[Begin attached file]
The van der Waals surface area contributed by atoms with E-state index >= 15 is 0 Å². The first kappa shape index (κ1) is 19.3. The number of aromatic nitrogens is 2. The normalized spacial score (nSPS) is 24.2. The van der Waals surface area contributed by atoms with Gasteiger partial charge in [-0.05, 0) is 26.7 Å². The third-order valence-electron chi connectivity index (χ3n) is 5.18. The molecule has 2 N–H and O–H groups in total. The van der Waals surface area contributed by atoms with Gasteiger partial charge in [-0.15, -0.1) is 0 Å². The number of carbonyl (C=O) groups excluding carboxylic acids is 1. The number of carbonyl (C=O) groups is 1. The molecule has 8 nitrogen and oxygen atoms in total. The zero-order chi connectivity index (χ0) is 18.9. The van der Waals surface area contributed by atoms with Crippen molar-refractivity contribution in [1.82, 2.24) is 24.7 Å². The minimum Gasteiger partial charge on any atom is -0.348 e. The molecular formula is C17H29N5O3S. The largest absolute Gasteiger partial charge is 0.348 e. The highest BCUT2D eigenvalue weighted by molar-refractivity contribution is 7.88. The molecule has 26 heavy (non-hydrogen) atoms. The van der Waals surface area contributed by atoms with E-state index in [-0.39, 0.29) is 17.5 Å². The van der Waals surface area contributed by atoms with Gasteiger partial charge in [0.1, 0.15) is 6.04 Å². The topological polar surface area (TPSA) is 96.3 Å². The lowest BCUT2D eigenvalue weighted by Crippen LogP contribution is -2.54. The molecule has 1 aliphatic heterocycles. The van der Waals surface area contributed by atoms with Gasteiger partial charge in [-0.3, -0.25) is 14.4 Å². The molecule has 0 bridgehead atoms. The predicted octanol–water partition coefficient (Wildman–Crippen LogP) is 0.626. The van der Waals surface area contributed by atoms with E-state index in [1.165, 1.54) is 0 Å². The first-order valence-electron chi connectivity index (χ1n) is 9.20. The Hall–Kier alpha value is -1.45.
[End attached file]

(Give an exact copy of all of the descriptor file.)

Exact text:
The van der Waals surface area contributed by atoms with E-state index >= 15 is 0 Å². The first kappa shape index (κ1) is 19.3. The number of aromatic nitrogens is 2. The normalized spacial score (nSPS) is 24.2. The van der Waals surface area contributed by atoms with Gasteiger partial charge in [-0.05, 0) is 26.7 Å². The third-order valence-electron chi connectivity index (χ3n) is 5.18. The molecule has 2 N–H and O–H groups in total. The van der Waals surface area contributed by atoms with Gasteiger partial charge in [-0.15, -0.1) is 0 Å². The number of carbonyl (C=O) groups excluding carboxylic acids is 1. The number of carbonyl (C=O) groups is 1. The molecule has 8 nitrogen and oxygen atoms in total. The zero-order chi connectivity index (χ0) is 18.9. The van der Waals surface area contributed by atoms with Crippen molar-refractivity contribution in [1.82, 2.24) is 24.7 Å². The minimum Gasteiger partial charge on any atom is -0.348 e. The molecular formula is C17H29N5O3S. The largest absolute Gasteiger partial charge is 0.348 e. The highest BCUT2D eigenvalue weighted by molar-refractivity contribution is 7.88. The molecule has 26 heavy (non-hydrogen) atoms. The van der Waals surface area contributed by atoms with E-state index in [-0.39, 0.29) is 17.5 Å². The van der Waals surface area contributed by atoms with Gasteiger partial charge in [0.1, 0.15) is 6.04 Å². The topological polar surface area (TPSA) is 96.3 Å². The lowest BCUT2D eigenvalue weighted by Crippen LogP contribution is -2.54. The molecule has 1 aliphatic heterocycles. The van der Waals surface area contributed by atoms with Gasteiger partial charge in [-0.3, -0.25) is 14.4 Å². The molecule has 0 bridgehead atoms. The predicted octanol–water partition coefficient (Wildman–Crippen LogP) is 0.626. The van der Waals surface area contributed by atoms with E-state index in [1.165, 1.54) is 0 Å². The first-order valence-electron chi connectivity index (χ1n) is 9.20. The Hall–Kier alpha value is -1.45.